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The Five Biggest Mistakes Home Owners Make When Installing a Whole House Fan
Big mistake number one:
One of the biggest mistakes a homeowner can make is going to the local hardware store and buying a home fan without doing proper research first. If you assume you have the right size fan, the best manufacturer, or all the information you need to install a whole house fan yourself, you need to call someone to correct your mistakes.
Solution number one:
Hire a reputable electrical contractor to install whole house fans. Although the project may be relatively small, there is more to it than just drilling holes in your roof and turning it on. A well-qualified electrician will know: what size fan to use, whether you have adequate attic ventilation, where to open the fan, and when is the best time to use the fan to maximize its benefits.
Problem number two:
Installing a fan without proper tools, proper insulation and proper placement of the main intake vent is a big mistake.
Solution number two:
An electrical service company will always recommend a fan that comes with built-in insulation. When it’s cold, it’s important to have proper insulation in fans, fan housings, vent openings, and attic vents so you don’t lose money by letting warm air escape. Also, a good licensed electrician will know that a whole house fan needs to be installed in a location that allows for maximum airflow from windows and attics.
Mistake number three:
Buying the cheapest attic fan from a website is a really big mistake. These units are a cheaper investment compared to HVAC. Less expensive models are not insulated, have generic fan assemblies and are very loud. The last thing you want is to hear a sound like a rocket going off inside your home or a squeaky fan assembly every time you turn on the house fan.
Solution number three:
Go ahead and get a quality attic fan that has good reviews and low maintenance. A quick search of many consumer goods review sites will point you in the right direction. Also, consult your electrical contractor. They may carry a particular brand of whole house attic fan that they trust and have a good reputation as a quality product. Definitely don’t go with a brand that doesn’t have a past performance history or good reviews from many people.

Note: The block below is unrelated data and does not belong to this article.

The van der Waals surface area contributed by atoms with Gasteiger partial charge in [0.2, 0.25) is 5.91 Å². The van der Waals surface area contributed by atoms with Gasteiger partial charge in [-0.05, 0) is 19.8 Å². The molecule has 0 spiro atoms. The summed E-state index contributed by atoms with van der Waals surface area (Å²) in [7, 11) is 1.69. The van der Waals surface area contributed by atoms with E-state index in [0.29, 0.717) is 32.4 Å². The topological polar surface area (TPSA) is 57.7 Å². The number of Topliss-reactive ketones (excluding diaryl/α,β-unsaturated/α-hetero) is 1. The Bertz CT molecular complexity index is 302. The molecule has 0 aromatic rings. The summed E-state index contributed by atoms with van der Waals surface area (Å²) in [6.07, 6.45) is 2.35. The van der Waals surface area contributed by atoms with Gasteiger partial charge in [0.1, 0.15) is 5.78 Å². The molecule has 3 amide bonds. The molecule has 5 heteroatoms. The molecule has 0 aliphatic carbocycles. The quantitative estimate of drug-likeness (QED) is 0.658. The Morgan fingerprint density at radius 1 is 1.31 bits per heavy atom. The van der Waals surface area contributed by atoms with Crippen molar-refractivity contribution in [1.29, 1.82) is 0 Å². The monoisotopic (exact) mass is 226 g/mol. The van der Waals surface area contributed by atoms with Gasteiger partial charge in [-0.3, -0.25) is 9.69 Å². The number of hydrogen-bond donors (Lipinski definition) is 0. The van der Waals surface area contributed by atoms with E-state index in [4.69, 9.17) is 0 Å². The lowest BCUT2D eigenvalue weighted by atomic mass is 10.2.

Mistake number four: (and this is a big one)
Installing an attic fan that is too large for the home is one of the biggest mistakes a homeowner can make. If the attic is not properly ventilated, a house fan that is too big can pull all the hot air up from the interior space and into the attic, and then push that hot air back down into the house through ceiling lights, electrical outlets. , HVAC vents, small cracks, wall switches. In fact, a fan that’s too big for a home can overheat, not cool.
Solution number four:
Before installing an indoor fan, consult an electrical contractor and choose the right model for your home. If you don’t have adequate attic ventilation, there are a few simple steps to provide that ventilation. Ridge vents, gable vents, soffit vents, and whirly gigs are all viable options for attic ventilation. A good electrical service company will also work with a licensed builder who can usually add proper attic ventilation within a day if there is none.
Generally, a small house fan will cool the house with less wasted energy than a large fan, which is often not much. The goal of a whole house fan is balanced airflow. Because of the constant movement of air throughout the house, it stays cool with less energy. Also, a smaller indoor fan means less installation work, which is always a bonus.
Mistake number five:
Using a whole house attic fan with the windows closed can be potentially dangerous. A whole house attic fan works by drawing cool air from the exterior of the house through open windows and pushing warm air up through the attic vents to exit the house. If you close the windows, there is a good chance that air will be drawn through the diverter above the water heater or boiler. This means that toxic carbon monoxide can be pushed into living spaces, creating a potentially fatal situation.
Solution number five:
Make sure to open the windows before turning on the whole house fan! An indoor attic fan is not meant to recirculate bad stale air throughout the house. Its primary function is to remove hot air from the home and provide a less expensive, environmentally friendly cooling solution than HVAC. In fact, a properly installed whole-house fan can cool an average-sized home for a tenth of the cost of air conditioning.
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